It’s easy to imagine how coal is burnt to produce energy. The bigger the pile of coal, the more heat is produced, the more energy is generated. What about renewable sources such as wind or solar power? How do you convey how much wind power is needed to power your own home?

For instance, how long would a wind turbine need to turn in order to produce a year’s worth of electricity for your household? To get some sample figures, Ben in our team shared some of their own home energy usage data. We estimated it would take 2 hours of turbine generated energy to generate the equivalent of Ben’s usage last year. (Note: these are approximate figures for illustration purposes only).

Illustration of Wind Turbine. 1522.15 kWh of electricity used in 2018 is equivalent to 2 hours of wind turbine ouput.

We calculated how many solar panels would be required to generate the electricity used by Ben in March 2019, based on an average amount of sunshine for that month.

4 hours average sunshine a day in March. 3.8 solar panels would be required to generate the 113.5 kWh of electricity used in March 2019.

As this graphic illustrates, even if more electricity is consumed in August than March, fewer solar panels are required as there’s typically more sun in the summer months.

6 hours average sunshine a day in August. 2.6 solar panels would be required to generate the 123.1 kWh of electricity used in August 2018.

Experiment 2: How far could I travel in an electric vehicle based on the energy I use?

While interest in owning electric cars continues to grow, it can be difficult to imagine how much energy a vehicle would use and cost to run.

What if you took the amount of electricity consumed by your home in a single month and used it to power an electric vehicle? How far would you get?

We converted a month’s worth of usage into the mileage rate of a popular model of electric vehicle (a Nissan Leaf). This was then mapped against a mileage chart of distances between 200 cities in the UK.

Based on our hometown example of Bristol, we found out that Ben could have driven to Aberdeen six times using the same amount of electricity he used at home in February! This is a rough and ready calculation, but it was interesting to see the different locations the data would come up with.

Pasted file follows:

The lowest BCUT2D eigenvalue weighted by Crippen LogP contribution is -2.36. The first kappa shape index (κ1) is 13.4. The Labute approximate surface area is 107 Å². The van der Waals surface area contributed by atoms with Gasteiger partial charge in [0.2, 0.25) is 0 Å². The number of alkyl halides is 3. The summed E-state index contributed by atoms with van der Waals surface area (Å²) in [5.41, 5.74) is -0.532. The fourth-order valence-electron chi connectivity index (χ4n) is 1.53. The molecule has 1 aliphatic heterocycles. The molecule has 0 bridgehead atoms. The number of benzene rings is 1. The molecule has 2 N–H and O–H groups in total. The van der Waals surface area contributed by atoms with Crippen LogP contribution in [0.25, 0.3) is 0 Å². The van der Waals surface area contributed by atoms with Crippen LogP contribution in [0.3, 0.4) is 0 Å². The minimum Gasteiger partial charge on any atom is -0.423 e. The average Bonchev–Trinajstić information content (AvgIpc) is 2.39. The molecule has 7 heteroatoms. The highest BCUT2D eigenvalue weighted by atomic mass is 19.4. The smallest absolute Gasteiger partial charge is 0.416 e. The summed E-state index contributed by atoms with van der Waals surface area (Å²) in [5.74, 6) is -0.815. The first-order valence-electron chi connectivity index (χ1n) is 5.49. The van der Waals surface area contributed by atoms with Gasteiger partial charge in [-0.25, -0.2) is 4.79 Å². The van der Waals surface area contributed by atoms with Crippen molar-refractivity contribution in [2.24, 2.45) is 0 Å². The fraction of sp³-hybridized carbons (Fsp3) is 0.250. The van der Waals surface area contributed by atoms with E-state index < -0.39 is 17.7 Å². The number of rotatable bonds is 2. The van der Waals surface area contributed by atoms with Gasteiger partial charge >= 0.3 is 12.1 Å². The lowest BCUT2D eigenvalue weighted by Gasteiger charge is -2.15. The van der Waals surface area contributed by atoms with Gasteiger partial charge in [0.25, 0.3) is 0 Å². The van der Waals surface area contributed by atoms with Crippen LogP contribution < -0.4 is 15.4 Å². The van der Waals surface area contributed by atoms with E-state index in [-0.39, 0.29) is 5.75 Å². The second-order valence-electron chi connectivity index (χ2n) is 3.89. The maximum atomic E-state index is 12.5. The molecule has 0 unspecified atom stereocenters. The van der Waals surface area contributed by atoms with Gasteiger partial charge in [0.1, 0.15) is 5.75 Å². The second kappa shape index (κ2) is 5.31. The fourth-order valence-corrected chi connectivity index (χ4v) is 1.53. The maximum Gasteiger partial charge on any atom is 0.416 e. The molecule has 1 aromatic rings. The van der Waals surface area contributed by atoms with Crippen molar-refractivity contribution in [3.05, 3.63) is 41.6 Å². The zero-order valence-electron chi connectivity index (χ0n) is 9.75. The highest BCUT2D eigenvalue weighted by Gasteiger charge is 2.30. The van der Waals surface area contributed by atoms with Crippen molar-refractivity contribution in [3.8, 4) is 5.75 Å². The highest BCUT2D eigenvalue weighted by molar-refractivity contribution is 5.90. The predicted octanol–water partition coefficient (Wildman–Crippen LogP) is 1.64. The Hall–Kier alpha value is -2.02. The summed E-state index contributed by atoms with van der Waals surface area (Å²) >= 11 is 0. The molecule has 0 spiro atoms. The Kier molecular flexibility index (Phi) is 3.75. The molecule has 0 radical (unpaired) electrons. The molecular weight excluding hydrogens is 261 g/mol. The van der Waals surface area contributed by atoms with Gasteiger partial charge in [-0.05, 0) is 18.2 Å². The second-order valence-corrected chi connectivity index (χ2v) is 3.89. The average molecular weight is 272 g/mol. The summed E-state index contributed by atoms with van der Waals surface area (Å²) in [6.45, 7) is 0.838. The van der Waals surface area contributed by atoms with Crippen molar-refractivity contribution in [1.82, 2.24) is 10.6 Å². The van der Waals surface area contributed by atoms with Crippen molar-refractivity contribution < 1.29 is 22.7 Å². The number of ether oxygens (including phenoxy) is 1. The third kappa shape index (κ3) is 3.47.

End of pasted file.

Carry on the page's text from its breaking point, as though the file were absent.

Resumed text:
683.85 kWh used in February 2019. This is the equivalent of you driving your prospective electric car from Bristol to Aberdeen 6 times!


In both experiments, we focused on presenting the customer’s own usage data instead of national averages or estimations. This approach makes energy generation and consumption more personal and less abstract. As a starting point it was a lot of fun to experiment and it may become the basis of a real product feature in the future.

One observation about the day is that we didn’t rush straight into making things. The actual time designing or developing was probably only a couple of hours – there was much more time spent having conversations and discussing the benefit and value of ideas. Another take-away from taking 10% time together is that it’s not only about the output. It also helps build relationships in the team through working together on an ambitious challenge in a short space of time.

If you’re in a product team, why not consider taking some 10% together?

Paul Matson

Paul Matson

Design Lead at Kaluza

View Comments